Unlike your normal quartz-powered luxury trinket that rarely needs anything more than a refreshed dial and/or bezel to be called “a new model,” the 2014 Breitling Emergency II SuperQuartz Chronometer offers a major upgrade to one of its key sub-systems that actually increase your chances of survival in case it all goes sideways and things get real for a change.
Visually, the new Breitling Emergency II collection of life-saving wristwatches looks like an evolution of the 1995 model. Its timekeeping SuperQuartz module is, too, anything but new. However, you still want to upgrade your older timepiece for this one. The reason is, of course, the new ultra-compact two-band personal locator beacon, which is now fully compatible with current Cospas-Sarsat Program guidelines. While for most it won’t make a lot of difference, real professionals will probably like this update.
First revealed almost twenty years ago, Breitling’s groundbreaking lifesaving watch featured such a classic, timeless design that it seemed that the Swiss brand would never need to seriously overhaul the timekeeper. It was working properly and reliably and, as the company claims in its press release, actually helped save a number of lives.
However, starting February 2009, the Cospas-Sarsat Program -an international satellite-based search and rescue (SAR) system that was designed to detect and locate compatible emergency beacons installed not only on large ships and aircraft, but also on wrists and chests of all sorts of extreme sports enthusiasts- stopped processing distress calls from devices operating on the 121.5 MHz frequency that the original Emergency worked at.
To make the wristwatch once again compatible with the system, Breitling has partnered with a number of “institutions” not only producing a tiny version of a new personal locator beacon (PLB), but also developing a new battery park for an energy-hungry device: while the previous version of the beacon needed just 30 mW of transmission power, the new one, which is supposed to operate on the old frequency AND the new wavelength of 406.04 MHz, actually needs more than five watts of power to make itself heard by at least one LEOSAR satellite and get its location triangulated.
Regretfully, the new watch is still plagued by the same problem as the original: to get the beacon activated, you have to manually unscrew the antenna cap in the lower part of the watch. So, if your fingers are too cold -or too *ahem* broken- to turn the cap or if you lie unconscious after your plane hit the ground and a pack of coyotes looks at you with some carnivorous interest, you are basically out of luck: help won’t come, sorry.
Case & Dial
The other functions of the Breitling Emergency II are, well, okay. Measuring 51 millimeters in diameter and featuring relatively thin bidirectional rotating bezel with the usual compass scale, the Emergency II features a large dial opening. There is enough space not only for the usual XXL-sized Arabic numerals, but also for a couple of oversized digital displays that display all sort of the necessary information including a chronograph, a second time zone, and all the usual stuff you expect from a quartz-powered watch.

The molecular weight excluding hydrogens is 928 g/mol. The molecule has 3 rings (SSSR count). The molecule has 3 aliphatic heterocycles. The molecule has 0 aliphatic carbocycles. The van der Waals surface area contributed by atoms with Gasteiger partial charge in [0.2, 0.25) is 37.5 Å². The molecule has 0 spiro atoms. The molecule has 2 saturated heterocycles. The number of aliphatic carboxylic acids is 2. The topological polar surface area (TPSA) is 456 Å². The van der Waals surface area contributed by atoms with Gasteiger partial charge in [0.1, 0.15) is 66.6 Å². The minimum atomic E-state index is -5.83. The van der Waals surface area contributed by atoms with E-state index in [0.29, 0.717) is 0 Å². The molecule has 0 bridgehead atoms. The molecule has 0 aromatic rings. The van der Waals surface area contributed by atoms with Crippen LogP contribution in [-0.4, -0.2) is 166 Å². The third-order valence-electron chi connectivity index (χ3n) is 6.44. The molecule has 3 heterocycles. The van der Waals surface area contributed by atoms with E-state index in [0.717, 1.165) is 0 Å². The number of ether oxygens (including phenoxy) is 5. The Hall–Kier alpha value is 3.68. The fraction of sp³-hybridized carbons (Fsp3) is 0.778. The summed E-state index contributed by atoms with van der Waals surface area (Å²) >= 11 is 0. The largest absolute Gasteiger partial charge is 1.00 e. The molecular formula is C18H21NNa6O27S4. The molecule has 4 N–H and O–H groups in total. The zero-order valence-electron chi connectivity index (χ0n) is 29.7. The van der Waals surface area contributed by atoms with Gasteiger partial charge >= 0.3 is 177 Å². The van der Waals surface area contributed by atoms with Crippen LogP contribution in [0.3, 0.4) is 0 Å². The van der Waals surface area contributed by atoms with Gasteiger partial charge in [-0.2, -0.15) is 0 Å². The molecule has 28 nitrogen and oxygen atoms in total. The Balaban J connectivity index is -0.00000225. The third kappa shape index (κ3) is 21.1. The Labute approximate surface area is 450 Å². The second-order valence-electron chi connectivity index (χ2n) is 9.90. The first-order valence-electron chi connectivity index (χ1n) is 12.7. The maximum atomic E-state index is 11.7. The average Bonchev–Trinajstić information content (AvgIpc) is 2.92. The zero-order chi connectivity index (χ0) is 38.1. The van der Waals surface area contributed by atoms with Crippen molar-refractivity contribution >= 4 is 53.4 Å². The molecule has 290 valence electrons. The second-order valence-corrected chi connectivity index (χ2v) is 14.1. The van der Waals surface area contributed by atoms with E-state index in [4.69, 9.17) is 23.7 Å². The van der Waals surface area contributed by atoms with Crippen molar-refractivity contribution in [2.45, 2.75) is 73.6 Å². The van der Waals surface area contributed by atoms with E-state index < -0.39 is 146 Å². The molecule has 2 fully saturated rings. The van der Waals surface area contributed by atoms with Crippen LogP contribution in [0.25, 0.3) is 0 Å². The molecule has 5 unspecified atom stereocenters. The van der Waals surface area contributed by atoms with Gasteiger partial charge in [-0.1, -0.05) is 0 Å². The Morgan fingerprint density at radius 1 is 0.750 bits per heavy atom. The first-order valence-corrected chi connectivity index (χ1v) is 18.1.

Of course, the size of this thing doesn’t make it particularly suitable for everyday wearing, so the “Versatility” rating suffered a great deal. Yet, if it doesn’t scare you away, the Emergency II will feel quite comfortable on a wrist of an average man thanks for the lightweight titanium alloy that the case is fashioned from.
Aside for the aforementioned refreshed two-band personal locator beacon, the ETA-based Caliber 76 quartz movement that powers the Emergency II offers the same functionality as other SuperQuartz movements. Being a thermo-compensated mechanism with its accuracy not affected too much by temperature fluctuations is also a lot more accurate than your normal luxury quartz caliber. Fun fact: all of these electronic devices are officially certified by the Swiss-based COSC institute as chronometer-grade movements.
Price & Value
As for the price, the Swiss brand plans to offer this beauty at a fairly steep MSRP of $16,475 that makes it more than three times more expensive than, say, a Breitling Chronospace that comes with a sticker price of “just” $5,260. Of course, there are dozens of respectable online retailers that would give you at least 10 percent of the official price, but, from where I sit, if there is no real need in getting such an advanced timekeeper, you would probably be better off buying yourself an aforementioned Chronospace AND a nice Cockpit B50 chronograph, while spending the rest couple of Grands on buying a nice gift for your significant other.
Build quality: 4/5
Value for money: 4/5
Breitling Emergency II specification
Price: $16,475 (MSRP)
Movement: SuperQuartz, Breitling Caliber 76, COSC-certified chronometer, Swiss Made
Power source: Rechargeable battery pack with EOL indication; Beacon: 1 x Li-ion 4,2 V, 1,1 Ah / Watch: 1 x 1.5 V, 40 mAh, type 370 (transmitter autonomy at least 24 hours)
Functions: Hours, minutes, seconds, date, chronograph, second time zone, 12/24 analog-digital display, COSPAS-SARSAT PLB Category 2
Case material: Titanium
Bezel shape: Round
Size: 51.00 mm
Dial: Volcano black / Cobra yellow / Intrepid orange
Numerals: Arabic, luminous
Hour markers: Luminous
Water resistance: 50 meters
Strap: Black rubber Diver Pro III band / solid titanium Professional bracelet
Crystal: Sapphire, antireflective on both sides, cambered